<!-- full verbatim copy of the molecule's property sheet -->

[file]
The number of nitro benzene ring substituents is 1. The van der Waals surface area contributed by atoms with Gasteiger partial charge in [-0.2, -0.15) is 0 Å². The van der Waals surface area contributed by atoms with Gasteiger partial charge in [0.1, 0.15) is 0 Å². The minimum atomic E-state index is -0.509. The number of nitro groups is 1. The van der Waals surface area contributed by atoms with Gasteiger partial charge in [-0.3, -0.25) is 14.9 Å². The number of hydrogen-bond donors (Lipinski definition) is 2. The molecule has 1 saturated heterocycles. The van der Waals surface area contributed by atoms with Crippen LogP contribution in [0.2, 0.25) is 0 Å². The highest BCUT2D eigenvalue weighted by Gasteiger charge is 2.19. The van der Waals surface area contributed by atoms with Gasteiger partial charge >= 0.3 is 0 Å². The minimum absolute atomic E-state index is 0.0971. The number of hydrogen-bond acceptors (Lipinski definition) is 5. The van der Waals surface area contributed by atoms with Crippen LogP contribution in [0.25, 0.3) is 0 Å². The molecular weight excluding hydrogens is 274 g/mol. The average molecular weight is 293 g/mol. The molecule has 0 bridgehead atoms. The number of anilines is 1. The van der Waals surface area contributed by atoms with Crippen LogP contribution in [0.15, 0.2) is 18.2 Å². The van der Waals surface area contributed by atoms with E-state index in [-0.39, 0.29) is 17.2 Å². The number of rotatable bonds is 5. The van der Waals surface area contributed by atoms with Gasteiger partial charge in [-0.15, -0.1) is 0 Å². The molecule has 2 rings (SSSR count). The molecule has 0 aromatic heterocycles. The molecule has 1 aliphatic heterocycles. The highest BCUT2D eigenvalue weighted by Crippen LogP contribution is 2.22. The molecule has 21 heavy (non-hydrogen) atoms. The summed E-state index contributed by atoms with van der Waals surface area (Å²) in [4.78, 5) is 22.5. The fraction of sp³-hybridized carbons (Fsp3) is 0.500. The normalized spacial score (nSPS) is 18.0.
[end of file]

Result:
The number of nitro benzene ring substituents is 1. The van der Waals surface area contributed by atoms with Gasteiger partial charge in [-0.2, -0.15) is 0 Å². The van der Waals surface area contributed by atoms with Gasteiger partial charge in [0.1, 0.15) is 0 Å². The minimum atomic E-state index is -0.509. The number of nitro groups is 1. The van der Waals surface area contributed by atoms with Gasteiger partial charge in [-0.3, -0.25) is 14.9 Å². The number of hydrogen-bond donors (Lipinski definition) is 2. The molecule has 1 saturated heterocycles. The van der Waals surface area contributed by atoms with Crippen LogP contribution in [0.2, 0.25) is 0 Å². The highest BCUT2D eigenvalue weighted by Gasteiger charge is 2.19. The van der Waals surface area contributed by atoms with Gasteiger partial charge >= 0.3 is 0 Å². The minimum absolute atomic E-state index is 0.0971. The number of hydrogen-bond acceptors (Lipinski definition) is 5. The van der Waals surface area contributed by atoms with Crippen LogP contribution in [0.25, 0.3) is 0 Å². The molecular weight excluding hydrogens is 274 g/mol. The average molecular weight is 293 g/mol. The molecule has 0 bridgehead atoms. The number of anilines is 1. The van der Waals surface area contributed by atoms with Crippen LogP contribution in [0.15, 0.2) is 18.2 Å². The van der Waals surface area contributed by atoms with E-state index in [-0.39, 0.29) is 17.2 Å². The number of rotatable bonds is 5. The van der Waals surface area contributed by atoms with Gasteiger partial charge in [-0.15, -0.1) is 0 Å². The molecule has 2 rings (SSSR count). The molecule has 0 aromatic heterocycles. The molecule has 1 aliphatic heterocycles. The highest BCUT2D eigenvalue weighted by Crippen LogP contribution is 2.22. The molecule has 21 heavy (non-hydrogen) atoms. The summed E-state index contributed by atoms with van der Waals surface area (Å²) in [4.78, 5) is 22.5. The fraction of sp³-hybridized carbons (Fsp3) is 0.500. The normalized spacial score (nSPS) is 18.0.